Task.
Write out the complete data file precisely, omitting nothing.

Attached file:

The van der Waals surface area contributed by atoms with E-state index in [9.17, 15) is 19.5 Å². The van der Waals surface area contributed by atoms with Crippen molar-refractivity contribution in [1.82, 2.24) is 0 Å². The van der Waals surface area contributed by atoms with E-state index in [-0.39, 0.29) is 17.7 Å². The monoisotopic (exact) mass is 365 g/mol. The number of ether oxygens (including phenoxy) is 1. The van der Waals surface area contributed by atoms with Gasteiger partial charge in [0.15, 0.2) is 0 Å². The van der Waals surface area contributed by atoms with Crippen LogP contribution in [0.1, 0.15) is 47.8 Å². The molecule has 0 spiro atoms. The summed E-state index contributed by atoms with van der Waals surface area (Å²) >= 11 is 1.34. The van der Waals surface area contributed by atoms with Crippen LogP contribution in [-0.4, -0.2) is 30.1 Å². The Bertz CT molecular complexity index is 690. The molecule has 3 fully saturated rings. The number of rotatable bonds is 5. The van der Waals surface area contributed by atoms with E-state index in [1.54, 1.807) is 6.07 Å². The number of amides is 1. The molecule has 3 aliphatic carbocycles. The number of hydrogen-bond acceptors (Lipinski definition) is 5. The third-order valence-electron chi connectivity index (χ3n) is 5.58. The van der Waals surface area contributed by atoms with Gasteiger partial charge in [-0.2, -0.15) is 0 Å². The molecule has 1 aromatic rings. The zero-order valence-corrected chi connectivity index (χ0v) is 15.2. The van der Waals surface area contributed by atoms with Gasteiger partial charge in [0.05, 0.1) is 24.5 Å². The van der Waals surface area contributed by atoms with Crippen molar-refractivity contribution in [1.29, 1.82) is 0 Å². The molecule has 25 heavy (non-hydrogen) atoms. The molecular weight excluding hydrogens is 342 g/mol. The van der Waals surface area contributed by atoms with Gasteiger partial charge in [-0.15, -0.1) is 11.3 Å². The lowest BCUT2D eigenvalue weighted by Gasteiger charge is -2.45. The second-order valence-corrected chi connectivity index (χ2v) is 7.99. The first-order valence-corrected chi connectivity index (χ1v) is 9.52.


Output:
The van der Waals surface area contributed by atoms with E-state index in [9.17, 15) is 19.5 Å². The van der Waals surface area contributed by atoms with Crippen molar-refractivity contribution in [1.82, 2.24) is 0 Å². The van der Waals surface area contributed by atoms with E-state index in [-0.39, 0.29) is 17.7 Å². The monoisotopic (exact) mass is 365 g/mol. The number of ether oxygens (including phenoxy) is 1. The van der Waals surface area contributed by atoms with Gasteiger partial charge in [0.15, 0.2) is 0 Å². The van der Waals surface area contributed by atoms with Crippen LogP contribution in [0.1, 0.15) is 47.8 Å². The molecule has 0 spiro atoms. The summed E-state index contributed by atoms with van der Waals surface area (Å²) >= 11 is 1.34. The van der Waals surface area contributed by atoms with Crippen LogP contribution in [-0.4, -0.2) is 30.1 Å². The Bertz CT molecular complexity index is 690. The molecule has 3 fully saturated rings. The number of rotatable bonds is 5. The van der Waals surface area contributed by atoms with E-state index in [1.54, 1.807) is 6.07 Å². The number of amides is 1. The molecule has 3 aliphatic carbocycles. The number of hydrogen-bond acceptors (Lipinski definition) is 5. The third-order valence-electron chi connectivity index (χ3n) is 5.58. The van der Waals surface area contributed by atoms with Gasteiger partial charge in [-0.2, -0.15) is 0 Å². The molecule has 1 aromatic rings. The zero-order valence-corrected chi connectivity index (χ0v) is 15.2. The van der Waals surface area contributed by atoms with Gasteiger partial charge in [0.05, 0.1) is 24.5 Å². The van der Waals surface area contributed by atoms with Crippen molar-refractivity contribution in [1.29, 1.82) is 0 Å². The molecule has 25 heavy (non-hydrogen) atoms. The molecular weight excluding hydrogens is 342 g/mol. The van der Waals surface area contributed by atoms with Gasteiger partial charge in [-0.15, -0.1) is 11.3 Å². The lowest BCUT2D eigenvalue weighted by Gasteiger charge is -2.45. The second-order valence-corrected chi connectivity index (χ2v) is 7.99. The first-order valence-corrected chi connectivity index (χ1v) is 9.52.